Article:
Prashad shot to fame when being named runner-up as Britain’s best restaurant in a Gordon Ramsay-led, televised search back in 2010. It is vegetarian, rather than vegan, and in a Bradford postcode (though a Leeds district!) but even so, this Michelin-recommended Indian restaurant in the unlikely suburb of Drighlington serves up top-notch food, with many dishes being naturally vegan.
Bundobust is a cracking place to try some amazing beers and some of the best Indian street food around. A collaboration between Prashad (above) and Bradford’s brilliant Sparrow bar, you can have a full meal here but it is more of a beer-and-snacks vibe really. Vegetarian, rather than vegan, the (vegan) okra fries, crunchy and spiced with black salt and tangy mango powder, might be the best beer snack anywhere in the world!
Another suburban option, Mog’s is a café just a few miles from the centre of Leeds in Kirkstall. They offer great value vegan food that is a cut above many offerings, in part because they make their own seitan. Vegan junk food is clearly big in Leeds because once again, burgers, fried (meat-free) chicken, hot dogs and loaded fries are the order of the day. It is a great pit-stop if you are visiting the nearby abbey, which is hugely impressive and dates to 1152!
Manjit’s is a brilliant Indian restaurant that is vegetarian and leans towards Punjabi cuisine. There are plenty of great vegan options and as well as the main restaurant that is a great pre-cinema option in Kirkstall, there is also an outlet in Kirkgate Market in town. As well as the great food, and hilarious and eccentric social media presence, Manjit is something of a hope-not-hate charity hero too. Paneer aside, what’s not to love?
Things to Do in Leeds
Leeds city centre is compact, which depending on your viewpoint can either mean small, or it can mean walkable and convenient. Walking from one side of the centre to the other will take less than half an hour, which makes it brilliant for exploring on foot. As well as all the great vegan restaurants we’ve mentioned, there are countless other exceptional places to eat for your non-vegan friends. From the Michelin-starred Man Behind the Curtain to any number of first-class Indian restaurants there is something for everyone and most have vegan options too.
Leeds is one of the best beer cities in the UK too and with the majority of modern crafts beers being naturally vegan, there is no reason not to partake. Northern Monk and North have excellent taprooms, whilst for a taste of the Amazon check out the Venezuelan-owned Pig Love (note some of these options are on the outskirts of the centre). If 8% hoppy IPAs and 11% imperial porters are not your thing, Leeds has a huge range of bars and traditional pubs (don’t miss the Adelphi or Whitelock’s), as you would expect of a city with three universities and around 65,000 students.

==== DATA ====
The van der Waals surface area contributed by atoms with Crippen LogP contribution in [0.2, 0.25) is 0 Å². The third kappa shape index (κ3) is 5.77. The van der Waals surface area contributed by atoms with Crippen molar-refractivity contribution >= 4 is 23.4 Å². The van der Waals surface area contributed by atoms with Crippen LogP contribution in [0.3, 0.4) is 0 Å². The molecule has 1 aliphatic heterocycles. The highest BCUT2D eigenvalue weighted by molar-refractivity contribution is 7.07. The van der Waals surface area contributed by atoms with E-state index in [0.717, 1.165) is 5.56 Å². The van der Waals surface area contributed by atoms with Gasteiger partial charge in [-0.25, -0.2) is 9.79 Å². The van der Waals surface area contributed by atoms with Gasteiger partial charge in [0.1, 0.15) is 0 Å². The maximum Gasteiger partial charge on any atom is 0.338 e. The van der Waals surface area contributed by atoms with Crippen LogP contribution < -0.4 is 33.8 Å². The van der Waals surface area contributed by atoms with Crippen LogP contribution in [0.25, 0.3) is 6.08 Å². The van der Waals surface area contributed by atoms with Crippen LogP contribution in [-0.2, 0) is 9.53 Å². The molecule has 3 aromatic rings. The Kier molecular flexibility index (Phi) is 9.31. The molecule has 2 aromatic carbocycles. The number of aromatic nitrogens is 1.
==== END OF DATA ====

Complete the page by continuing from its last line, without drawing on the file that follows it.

As well as eating and drinking, Leeds is also great for shopping as mentioned. The indoor market is great for bargains, whilst at the other end of the spectrum check out Harvey Nichols, John Lewis and any of the boutique outlets in the magnificent Victoria Quarter arcade for the best designer labels around.
Arts & Culture
If culture is your thing, then make a beeline for the Henry Moore Institute, Leeds Art Gallery, Royal Armouries, the West Yorkshire Playhouse, Grand Theatre or legendary City Varieties. Just beyond Leeds, the world-class Yorkshire Sculpture Park and Hepworth Gallery are also must-visit attractions.
What’s more, if you are happy to travel beyond the centre, Leeds has some glorious suburban delights, with the bars, shops and restaurants of Chapel Allerton, Meanwood, Horsforth and Headingley all just a short bus journey from the city centre. Roundhay’s magnificent park, one of the largest in Europe, is also worth a trip.
Leeds is also a very sporty city and Headingley is home to Yorkshire’s cricket team (as well as regular England matches) and Leeds Rhinos, one of rugby league’s most successful clubs. Football fans will know that Leeds United are once again in the Premier League (at the time of writing at least!) after a long absence and whilst getting tickets to see them is far from easy, you are assured attacking football and a raucous atmosphere if you manage to do so.
The Yorkshire Dales
For those who prefer their physical activity to be more about outdoor adventure than team sports, Leeds is less than an hour from the Yorkshire Dales. The stunning scenery of this national park is little more than 20 miles away, with the North York Moors further but again less than an hour by car (though both are accessible by public transport). Both are brilliant for cycling, running, walking and more, although equally well suited to a relaxing afternoon in the pub too!
Vegan Restaurants in Leeds: Conclusions
In truth, outside London vegan options in most places in the UK are somewhat limited. Whilst many non-vegans are cutting down dramatically on the amount of meat and animal products they consume, be it for health reasons or concerns about the environment, the number of fully-fledged vegans remains relatively low. Like most businesses, it is a case of supply and demand and as more and more people move to a plant-based diet we are sure to see the number of vegan restaurants in Leeds and other parts of the UK grow.
For now, there is no doubt at all that vegans in Leeds have a reasonable range of options and getting a plate of excellent, exciting and often very well-priced plant-based food should not be difficult. As well as a small number of 100% vegan outlets there is a selection of vegetarian and plant-forward establishments that have several vegan dishes on their menus. In addition to these more formal restaurants, there are various smaller cafes, pop-ups and takeaways serving up top-notch vegan delights.